is the initial concentration of the water in the PET at. Make everything dimensionless and convert space and time into a dimensional form as follows [1] [6] :

(6)

where; refers to the PET tile thickness. The governing equation in Equation (2) becomes:

(7)

Step (3):

Dimensionless I.C.:

(8)

Dimensionless B.C’s.:

(9)

We can write the dimensionless B.C.’s as follows:

(10)

Step (4):

Define a new eigenvalue problem by selecting the term with the higher derivative order in Equation (7).

(11)

where; is a constant and is the defined eigenvalue function. Solving for gives:

(12)

Applying dimensionless B.C.’s from Equation (9), Equation (10) or by using Table 1 at, we get:

(13)

where; n refers to the summation number and in the range; is defined from FFT as follows:

(14)

Step (5):

Solving for the transient solution (); multiply the dimensionless governing equation in Equation (7) by

and integrate, this yield to:

(15)

Step (6):

Solve the integration of each part in Equation (15) independently.

(16)

(17)

(18)

(19)

(20)

(21)

Also, from Table 1 and since we used the B.C.’s at from Equation (10) to determine the solution; we must have, (Case II), therefore:

(22)

(23)

Plug Equations (21), (22) and (23) into Equation (17), then plug Equations (16) and (17) into Equation (15).

(24)

Equation (24) is a separable differential equation which can be solved easily to get [7] - [9] :

(25)

Apply I.C. from Equation (8) to get, hence:

(26)

Step (7):

The final transient solution is

(27)

(28)

Step (8):

Solve for the steady state solution

(29)

Thus, Equation (7) becomes:

(30)

Apply B.C. from Equation (9),

(31)

(32)

Step (9):

The overall solution is

(33)

(34)

Step (10):

Applying I.C. from Equation (8) and orthogonality to get the constant [7] [8] .

(35)

Multiply both sides by and integrate

(36)

(37)

(38)

Step (11):

Plug Equation (38) and Equation (14) into Equation (34), the overall specific solution is as follows:

(39)

Let us assume our dimensional space to be in this notation () to compare with the similarity example.

(40)

where;

(41)

At steady state: ()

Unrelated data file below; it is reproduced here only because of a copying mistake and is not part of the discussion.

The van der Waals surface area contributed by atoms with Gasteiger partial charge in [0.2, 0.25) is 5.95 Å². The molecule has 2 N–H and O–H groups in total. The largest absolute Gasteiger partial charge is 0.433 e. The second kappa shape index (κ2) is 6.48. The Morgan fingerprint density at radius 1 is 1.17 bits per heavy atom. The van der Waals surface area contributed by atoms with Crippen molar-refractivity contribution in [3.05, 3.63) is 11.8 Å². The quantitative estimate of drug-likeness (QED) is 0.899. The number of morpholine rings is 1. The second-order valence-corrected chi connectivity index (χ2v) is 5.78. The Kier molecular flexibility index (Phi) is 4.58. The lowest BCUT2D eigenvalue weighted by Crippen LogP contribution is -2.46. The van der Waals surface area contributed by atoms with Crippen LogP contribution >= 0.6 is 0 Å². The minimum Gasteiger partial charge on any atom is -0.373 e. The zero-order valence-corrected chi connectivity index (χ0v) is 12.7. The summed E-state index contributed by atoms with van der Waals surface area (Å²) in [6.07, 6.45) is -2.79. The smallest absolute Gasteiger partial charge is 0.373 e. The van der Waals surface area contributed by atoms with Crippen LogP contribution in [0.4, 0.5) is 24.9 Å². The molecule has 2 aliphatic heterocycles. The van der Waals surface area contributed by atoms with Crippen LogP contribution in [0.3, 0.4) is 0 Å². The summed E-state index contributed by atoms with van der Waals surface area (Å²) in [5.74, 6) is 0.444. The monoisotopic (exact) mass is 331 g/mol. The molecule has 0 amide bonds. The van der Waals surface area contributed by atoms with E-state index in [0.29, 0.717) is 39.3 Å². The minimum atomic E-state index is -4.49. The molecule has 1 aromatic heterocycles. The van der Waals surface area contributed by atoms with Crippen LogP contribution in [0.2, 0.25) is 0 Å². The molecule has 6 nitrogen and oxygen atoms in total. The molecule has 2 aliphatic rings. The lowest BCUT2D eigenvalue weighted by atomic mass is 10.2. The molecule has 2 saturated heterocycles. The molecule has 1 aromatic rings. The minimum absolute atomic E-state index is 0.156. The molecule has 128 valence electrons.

(42)

3. Similarity Transformation

3.1. Methodology

1) Write the governing equation, initial and boundary conditions after applying the given assumptions.

2) Make the governing equation in a dimensionless form.

3) Write the initial and boundary conditions in dimensionless forms.

4) Propose a dimensionless combinations solution that will satisfy our problem. However, the proposed solution is usually in form of.

5) Apply the chain rule to each derivative term in the dimensionless governing equation in Step (2). Use our proposed solution () in step 4 to carry out the chain rule derivatives.

6) Substitute the new relations that you get back into the dimensionless governing equation in Step (2).

7) Solve the dimensionless governing equation and get the general solution.

8) Apply the dimensionless boundary conditions from Step (3) to find constants, hereafter the specific solution.

3.2. An Example in Diffusion of Water in a Polymer

Here, we need to solve the same previous problem (FFT) with the Similarity transformation procedure. The only parameter that will change is the boundary conditions since we are dealing with semi-infinite domain in this method. In other words, the PET polymer sheet is considered as a semi-infinite system that has no boundaries from one side which makes. Figure 2 shows a schematic to the problem with the PET boundaries in Similarity method.

Step (1):

We can start our solution from Equation (2) since we have the same assumptions.

(43)

I.C.:

(44)

B.C.’s: assume

(45)

Figure 2. Schematic of the problem showing the system boundaries where.

Step (2):

Dimensionless concentration, time and space [1] [6] :

(46)

(47)

Plug Equations (46) and (47) into Equation (43) to get the dimensionless governing equation:

(48)

Step (3):

Dimensionless I.C.:

(49)

Dimensionless B.C.’s:

(50)

Step (4):

where;

(51)

Step (5):

Use Equation (51) to apply the chain rule to Equation (48) with respect to

(52)

(53)

(54)

Step (6):

Plug Equation (52) and (54) into Equation (48) to get:

(55)

(56)

Step (7):

Solution to Equation (56) gives:

(57)

Step (8):

Apply dimensionless B.C.’s from Equation (50) to determine the constants

(58)

(59)

Thus, final specific unsteady state solution becomes:

(60)

(61)

At steady state:

(62)

4. Results and Discussions

Comparing both results obtained from FFT strategy and Similarity transformation will allow us to analyze the credibility of each method. We wish to study the differences in both steady state and unsteady state systems. By comparing the steady state solution from Equation (42) and Equation (62), we realize that FFT and Similarity transformation gave the same result. However, we want to see weather changing the domain of a problem from its finite domain to a semi-infinite system in the unsteady state situation will have an impact on our results or not. Equalizing similar terms in both solutions would allow us to find an estimation for the diffusivity. We have confirmed our solutions in different ways to ensure that we have correct answers in both methods.

Combining Equation (40) and Equation (61) gives:

(63)